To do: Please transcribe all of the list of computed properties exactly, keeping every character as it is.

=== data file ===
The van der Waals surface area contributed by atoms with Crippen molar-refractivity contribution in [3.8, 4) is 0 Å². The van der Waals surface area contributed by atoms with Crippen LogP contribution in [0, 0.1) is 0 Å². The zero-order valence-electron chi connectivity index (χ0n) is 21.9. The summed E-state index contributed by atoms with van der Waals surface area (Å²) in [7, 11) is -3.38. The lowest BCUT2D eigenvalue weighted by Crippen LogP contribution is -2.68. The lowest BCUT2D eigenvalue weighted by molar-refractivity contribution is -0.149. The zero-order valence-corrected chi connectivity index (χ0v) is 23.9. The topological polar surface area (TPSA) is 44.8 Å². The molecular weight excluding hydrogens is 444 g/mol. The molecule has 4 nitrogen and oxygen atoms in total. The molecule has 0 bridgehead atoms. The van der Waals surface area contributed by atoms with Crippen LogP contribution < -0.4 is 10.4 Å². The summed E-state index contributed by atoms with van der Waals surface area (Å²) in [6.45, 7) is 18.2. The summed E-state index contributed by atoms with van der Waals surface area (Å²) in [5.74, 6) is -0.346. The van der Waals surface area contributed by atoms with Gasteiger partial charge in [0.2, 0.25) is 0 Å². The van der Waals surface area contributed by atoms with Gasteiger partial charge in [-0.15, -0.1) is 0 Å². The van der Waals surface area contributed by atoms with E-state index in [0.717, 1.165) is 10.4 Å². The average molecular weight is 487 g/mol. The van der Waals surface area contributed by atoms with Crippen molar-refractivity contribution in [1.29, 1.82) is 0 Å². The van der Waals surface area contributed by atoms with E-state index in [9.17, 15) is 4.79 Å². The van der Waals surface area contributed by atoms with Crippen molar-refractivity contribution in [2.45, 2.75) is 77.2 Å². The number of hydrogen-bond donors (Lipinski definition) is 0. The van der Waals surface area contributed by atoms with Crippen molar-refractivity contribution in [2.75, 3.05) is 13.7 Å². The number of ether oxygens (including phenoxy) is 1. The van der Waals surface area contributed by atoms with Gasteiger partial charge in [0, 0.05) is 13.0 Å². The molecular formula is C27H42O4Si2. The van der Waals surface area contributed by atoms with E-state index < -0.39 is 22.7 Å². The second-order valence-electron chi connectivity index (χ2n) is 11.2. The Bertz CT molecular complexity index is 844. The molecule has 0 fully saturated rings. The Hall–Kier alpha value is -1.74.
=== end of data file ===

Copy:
The van der Waals surface area contributed by atoms with Crippen molar-refractivity contribution in [3.8, 4) is 0 Å². The van der Waals surface area contributed by atoms with Crippen LogP contribution in [0, 0.1) is 0 Å². The zero-order valence-electron chi connectivity index (χ0n) is 21.9. The summed E-state index contributed by atoms with van der Waals surface area (Å²) in [7, 11) is -3.38. The lowest BCUT2D eigenvalue weighted by Crippen LogP contribution is -2.68. The lowest BCUT2D eigenvalue weighted by molar-refractivity contribution is -0.149. The zero-order valence-corrected chi connectivity index (χ0v) is 23.9. The topological polar surface area (TPSA) is 44.8 Å². The molecular weight excluding hydrogens is 444 g/mol. The molecule has 4 nitrogen and oxygen atoms in total. The molecule has 0 bridgehead atoms. The van der Waals surface area contributed by atoms with Crippen LogP contribution < -0.4 is 10.4 Å². The summed E-state index contributed by atoms with van der Waals surface area (Å²) in [6.45, 7) is 18.2. The summed E-state index contributed by atoms with van der Waals surface area (Å²) in [5.74, 6) is -0.346. The van der Waals surface area contributed by atoms with Gasteiger partial charge in [0.2, 0.25) is 0 Å². The van der Waals surface area contributed by atoms with Gasteiger partial charge in [-0.15, -0.1) is 0 Å². The van der Waals surface area contributed by atoms with E-state index in [0.717, 1.165) is 10.4 Å². The average molecular weight is 487 g/mol. The van der Waals surface area contributed by atoms with Crippen molar-refractivity contribution in [1.29, 1.82) is 0 Å². The van der Waals surface area contributed by atoms with E-state index in [9.17, 15) is 4.79 Å². The van der Waals surface area contributed by atoms with Crippen molar-refractivity contribution in [2.45, 2.75) is 77.2 Å². The number of hydrogen-bond donors (Lipinski definition) is 0. The van der Waals surface area contributed by atoms with Crippen molar-refractivity contribution in [2.75, 3.05) is 13.7 Å². The number of ether oxygens (including phenoxy) is 1. The van der Waals surface area contributed by atoms with Gasteiger partial charge in [0, 0.05) is 13.0 Å². The molecular formula is C27H42O4Si2. The van der Waals surface area contributed by atoms with E-state index < -0.39 is 22.7 Å². The second-order valence-electron chi connectivity index (χ2n) is 11.2. The Bertz CT molecular complexity index is 844. The molecule has 0 fully saturated rings. The Hall–Kier alpha value is -1.74.